2020 has been a hard year, even with a few months still to go. I hope you’ve been largely spared the troubles exacted on many people. If not, I extend my sincere sympathies, and especially if you have lost a friend or relative.
But even as I acknowledge the impacts of this pandemic, a few of which have touched me as well, I believe there’s a new and very positive future out there. I’m an optimist. I can see on the horizon new needs and service opportunities sprouting from the broken ground of disruptions and inconveniences. I see potentially valuable, expanded roles for IAMC in the aftermath.
Regarding the unfamiliar new landscape that’s emerging, you may ask, “With networking a major part of IAMC’s value proposition, can we find other high-value ways to connect?” I have a two-part response. First, in the future we will be meeting face to face again. Second, virtual meetings will improve as we learn how to use them and as the tools themselves get better.
A recent Associations Now article says, “The good news is that the pandemic has made us accustomed to rapid change, and we have the technology platforms to deliver exceptional learning content and continue to inform, educate, and inspire our community in a virtual experience.” This confidently hopeful view is from Susan Robertson, president and CEO of the American Society of Association Executives (ASAE). I totally agree.
As one small IAMC example, as early as March we decided to expand our webinar offerings to cover COVID-related CRE issues and to pack the programs into the next five months. The members responded very positively. This kept the organization out in the marketplace. We delivered valuable support for managing in the pandemic environment. We moved to create our first-ever Virtual Forum, and I hope you will register and participate.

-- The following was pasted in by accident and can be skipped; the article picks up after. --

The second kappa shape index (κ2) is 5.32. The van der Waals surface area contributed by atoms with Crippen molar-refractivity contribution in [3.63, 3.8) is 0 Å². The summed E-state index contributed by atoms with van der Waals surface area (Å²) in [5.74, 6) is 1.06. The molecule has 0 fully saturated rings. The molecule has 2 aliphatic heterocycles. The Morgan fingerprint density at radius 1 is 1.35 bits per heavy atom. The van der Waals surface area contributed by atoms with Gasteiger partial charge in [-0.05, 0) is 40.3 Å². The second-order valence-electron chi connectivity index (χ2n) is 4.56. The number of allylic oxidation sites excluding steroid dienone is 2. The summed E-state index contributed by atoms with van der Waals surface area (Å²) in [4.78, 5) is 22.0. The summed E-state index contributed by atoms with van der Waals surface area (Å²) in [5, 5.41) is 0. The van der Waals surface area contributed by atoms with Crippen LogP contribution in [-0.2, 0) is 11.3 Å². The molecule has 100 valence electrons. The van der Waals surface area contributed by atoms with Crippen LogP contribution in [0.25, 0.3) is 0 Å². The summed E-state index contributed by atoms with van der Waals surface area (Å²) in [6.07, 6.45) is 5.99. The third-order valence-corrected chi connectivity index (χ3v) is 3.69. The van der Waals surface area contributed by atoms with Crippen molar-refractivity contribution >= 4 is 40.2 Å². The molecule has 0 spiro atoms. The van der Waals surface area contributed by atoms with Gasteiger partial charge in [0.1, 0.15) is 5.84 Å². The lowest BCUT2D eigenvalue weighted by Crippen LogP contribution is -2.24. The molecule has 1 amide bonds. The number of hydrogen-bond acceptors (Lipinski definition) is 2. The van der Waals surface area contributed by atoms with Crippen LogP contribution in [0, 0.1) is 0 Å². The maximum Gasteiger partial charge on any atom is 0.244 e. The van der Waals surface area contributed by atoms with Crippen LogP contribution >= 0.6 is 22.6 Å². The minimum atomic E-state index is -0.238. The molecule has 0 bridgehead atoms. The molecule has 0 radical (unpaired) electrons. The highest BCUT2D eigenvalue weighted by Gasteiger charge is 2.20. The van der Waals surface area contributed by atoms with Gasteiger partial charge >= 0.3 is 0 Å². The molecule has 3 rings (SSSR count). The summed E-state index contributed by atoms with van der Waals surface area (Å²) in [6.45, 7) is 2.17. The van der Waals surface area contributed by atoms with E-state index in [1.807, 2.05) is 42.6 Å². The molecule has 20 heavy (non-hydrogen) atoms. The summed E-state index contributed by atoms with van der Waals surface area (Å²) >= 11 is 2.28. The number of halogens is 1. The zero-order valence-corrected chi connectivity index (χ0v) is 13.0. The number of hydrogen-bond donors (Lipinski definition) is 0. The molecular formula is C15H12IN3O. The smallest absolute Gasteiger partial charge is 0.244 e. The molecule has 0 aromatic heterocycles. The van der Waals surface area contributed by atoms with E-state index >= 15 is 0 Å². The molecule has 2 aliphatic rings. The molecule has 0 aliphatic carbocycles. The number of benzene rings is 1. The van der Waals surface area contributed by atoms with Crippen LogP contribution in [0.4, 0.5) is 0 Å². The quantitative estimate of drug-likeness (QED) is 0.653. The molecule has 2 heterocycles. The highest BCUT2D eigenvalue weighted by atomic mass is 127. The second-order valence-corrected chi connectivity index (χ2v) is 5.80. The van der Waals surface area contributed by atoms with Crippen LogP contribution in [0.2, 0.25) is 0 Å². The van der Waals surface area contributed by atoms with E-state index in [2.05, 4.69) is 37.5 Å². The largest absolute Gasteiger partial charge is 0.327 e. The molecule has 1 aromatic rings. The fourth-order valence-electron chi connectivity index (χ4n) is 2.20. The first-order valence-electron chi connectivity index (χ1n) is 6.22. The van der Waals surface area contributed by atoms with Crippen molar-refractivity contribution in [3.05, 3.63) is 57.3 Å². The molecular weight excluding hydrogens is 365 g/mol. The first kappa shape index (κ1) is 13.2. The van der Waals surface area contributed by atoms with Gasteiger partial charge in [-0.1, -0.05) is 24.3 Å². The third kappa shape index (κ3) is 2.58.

A McKinsey & Co. article entitled “The Next Normal: How Companies and Leaders Can Reset for Growth Beyond Coronavirus,” provides a bridge from the principle that we need to move fast to the IAMC core value of personal connections.
The article first notes that “inertia is clearly riskier than action right now,” but goes on to say, “Fear for corporate survival surely played a part, but our conversations with global leaders suggest that stronger motivations were a clear sense of corporate identity and a desire to simply be there for customers and for one another. More love than fear, in other words.” So maybe an action orientation alone is not enough. The piece says organizations also need to demonstrate concern for their people: customers, suppliers, vendors, partners and employees.
In closing, I’ll share another quote from the ASAE’s Susan Robertson: “The associations that will grow through this crisis will be the ones that set aside agendas and sit next to their members, place their arms around their shoulders, and say, ‘Hey, how are you doing? Is there anything I can do to help?’ ”
The staff and I have heard many member stories about how COVID-19 has affected them personally and their businesses. As a service organization, listening is in our job description.
How are you doing? Please reach out and let me know. I’d love to hear.
Chair, IAMC Board of Directors